7 Things to Remember When Going to the Cottage With Your Dog

A dog and a fisherman on a boat

Bringing your dog to the cottage is so much fun, but you need to remember a few things before you relax together in nature.

The cottage, lake house, cabin, or camp is the holy grail of relaxation for many people. It can also be a farm, a country home, or a camping trip. Really any calm rural space is the ideal place to escape the overwhelming hustle and bustle of life. Dog lovers want to experience all sorts of wonderful things with their pups, so an outdoorsy escape is the perfect thing for your canine companion. That said, as with lots of new spaces, it’s a good idea to do some due diligence before you set out for your vacation together.

 

Fetch is better in a lake.

 

1. Bring all your doggy essentials

You have your go bag with all you need for a trip to the park, but you’ll want to bring a few more things when you strike out into the great unknown. Bring extra kibble in case you’re gone longer than you thought you’d be, and place it in a couple of ziplock bags and ideally also in an airtight canister in case the scent attracts bears. Bring extra treats (in the same safety containers) in case you need to lure your pup to safety or do some extra recall training. Not all water is safe for drinking, so make sure to factor a thirsty pup into your planning when you’re heading to the well.

Beloved toys will go a long way if your find that your dog is feeling a bit ill at ease, and floating toys are amazing if you’re going to get a chance to play together in the water. Speaking of water: towels. Bring lots of towels because nothing gets the smell of wet dog out of that shabby chic couch or the antique duvet on your bed.

 

A pensive pup in the great outdoors.

 

2. Know the location of the nearest vet

This should be something you do every time you go anywhere. Take note of the nearest vet (or a few if you can) and be aware of how to get there and what their hours are. If anything should happen and you wind up with spotty reception or difficulty getting through to the vet, you’ll have the information needed to find them and get your dog seen quickly in case of an emergency. If you have pet insurance or if your dog has complicated medical issues, bring a copy of any information you have so that the vet is best prepared to treat your pup.

Also: now is a good time to remind you that your dog should be fully vaccinated and up to date on flea, tick, and heart worm treatment before you venture out into the woods.

 

Getting acquainted with cottage life.

 

3. Consider your dog’s recall in an unknown environment

We all like to think that our dog is perfect, but now’s a good time to think about whether or not a new and interesting environment is the best place for your dog to go off leash. You can absolutely acquire a stake and a longer leash to let your pup explore and sniff without wandering off. Just be sure that you’re always with your dog when it’s staked in case it needs to run away from danger or gets tangled up around something. If you do want to let your dog off leash, make sure that you have treats on hand in case they’re being a little obstinate.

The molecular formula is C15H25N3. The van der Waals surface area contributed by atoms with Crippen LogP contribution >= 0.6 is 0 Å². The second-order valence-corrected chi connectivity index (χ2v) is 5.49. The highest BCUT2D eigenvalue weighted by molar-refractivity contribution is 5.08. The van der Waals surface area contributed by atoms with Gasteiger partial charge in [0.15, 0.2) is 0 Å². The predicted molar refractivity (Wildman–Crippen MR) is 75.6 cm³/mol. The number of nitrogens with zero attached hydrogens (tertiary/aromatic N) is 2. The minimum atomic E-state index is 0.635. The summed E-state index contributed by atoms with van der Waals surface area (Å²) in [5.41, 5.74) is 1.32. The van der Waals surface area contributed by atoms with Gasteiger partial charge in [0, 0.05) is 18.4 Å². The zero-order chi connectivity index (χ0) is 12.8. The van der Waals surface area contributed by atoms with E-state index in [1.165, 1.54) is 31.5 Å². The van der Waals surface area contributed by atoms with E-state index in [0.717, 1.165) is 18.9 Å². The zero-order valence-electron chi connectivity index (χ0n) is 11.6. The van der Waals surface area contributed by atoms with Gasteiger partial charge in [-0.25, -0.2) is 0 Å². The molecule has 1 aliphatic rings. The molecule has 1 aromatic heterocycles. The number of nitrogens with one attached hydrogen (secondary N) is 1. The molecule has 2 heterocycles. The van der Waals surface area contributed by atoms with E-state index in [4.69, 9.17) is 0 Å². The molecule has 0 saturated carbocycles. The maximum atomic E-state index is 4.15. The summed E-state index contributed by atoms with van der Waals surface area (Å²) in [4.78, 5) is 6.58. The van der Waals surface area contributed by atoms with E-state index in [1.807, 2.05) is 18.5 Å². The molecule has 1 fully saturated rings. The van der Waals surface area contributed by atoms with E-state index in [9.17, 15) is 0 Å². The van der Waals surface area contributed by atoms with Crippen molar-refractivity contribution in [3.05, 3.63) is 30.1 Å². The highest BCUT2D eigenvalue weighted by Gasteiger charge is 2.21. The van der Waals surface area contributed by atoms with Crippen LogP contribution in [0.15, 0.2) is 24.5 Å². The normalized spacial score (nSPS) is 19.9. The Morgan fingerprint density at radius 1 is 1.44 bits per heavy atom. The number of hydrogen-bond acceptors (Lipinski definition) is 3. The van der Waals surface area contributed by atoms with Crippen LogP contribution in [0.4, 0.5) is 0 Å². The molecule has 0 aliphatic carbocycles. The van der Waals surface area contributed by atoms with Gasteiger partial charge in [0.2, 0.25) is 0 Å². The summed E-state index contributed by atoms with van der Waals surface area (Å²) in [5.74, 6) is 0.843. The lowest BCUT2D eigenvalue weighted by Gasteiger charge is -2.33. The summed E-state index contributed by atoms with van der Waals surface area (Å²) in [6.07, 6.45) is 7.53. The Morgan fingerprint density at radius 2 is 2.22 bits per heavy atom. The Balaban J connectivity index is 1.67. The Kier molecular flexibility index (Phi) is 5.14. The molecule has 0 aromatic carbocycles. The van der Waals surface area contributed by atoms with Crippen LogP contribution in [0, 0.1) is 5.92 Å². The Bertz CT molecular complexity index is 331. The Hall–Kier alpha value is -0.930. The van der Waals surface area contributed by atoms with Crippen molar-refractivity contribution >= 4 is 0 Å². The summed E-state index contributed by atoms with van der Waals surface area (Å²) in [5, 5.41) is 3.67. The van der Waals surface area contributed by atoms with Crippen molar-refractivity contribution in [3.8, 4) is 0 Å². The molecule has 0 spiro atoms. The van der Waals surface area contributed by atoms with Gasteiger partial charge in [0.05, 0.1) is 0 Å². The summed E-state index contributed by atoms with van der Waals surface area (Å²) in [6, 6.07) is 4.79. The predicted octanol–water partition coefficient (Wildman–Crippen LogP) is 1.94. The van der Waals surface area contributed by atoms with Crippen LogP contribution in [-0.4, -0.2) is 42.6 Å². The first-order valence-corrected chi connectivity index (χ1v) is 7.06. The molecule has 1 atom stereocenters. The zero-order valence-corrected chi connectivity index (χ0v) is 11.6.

Swimming can be ruff.

 

4. Have some idea of your dog’s swimming abilities

Some dogs are natural swimmers while other dogs are not. Particular breeds may sink due to shorter legs and stouter bodies. Test your dog out at a dog beach or in a paddle pool before bringing them to water if you can. If you have access to shallow water, start with that. Your dog will only go further into the depths if it likes to and can swim. Don’t force anything by pushing your dog off a dock or throwing their favorite toy past their comfort zone. Just let your pup decide what’s best and enjoy seeing your dog explore the water rather than experience fear and stress by going too far.

 

The great outdoors are pretty great.

 

5. Find and put away all potentially dangerous items

Dog-proofing is a lot like child-proofing. Before you bring your dog into an unknown space, look around the space for gas, kerosene, antifreeze, toxic household cleaners, ant traps, and mouse traps. If you find any of these products, hide them somewhere that can be locked. Bring some extra baby-proofing cabinet locks if you aren’t sure that the space has safe storing spaces. Look really carefully specifically for traps, since they are purposefully hidden out of reach.

Before you put away the traps, make a note of the active ingredient in them just in case you missed one and your dog finds it. Always have the poison control number easily accessible. If your dog does manage to get into something bad, bring them to the nearest vet after consulting with poison control.

 

Who knows what you can find nearby.

 

6. Research dog-friendly spots in the closest town

A lot of this article is about what not to do, but there is likely a nearby town with something fun for your pooch. Check out the local pet business and see if there are any dog-friendly patios or trails to explore. Even a bakery with some homemade dog biscuits would hit the spot!

 

Do things with your dog.

 

7. Make sure your dog has a good time

If your dog is spending the whole time inside, hidden away from nature, what’s the point of traveling together? This trip isn’t necessarily entirely about your pup, but be sure that your dog gets a good chance to sniff new things, find a really neat stick, and frolic with their best friend.

 

Sources:
Pixabay
Pixabay
Pixabay
Pixabay
Pixabay
Pixabay
Pixabay

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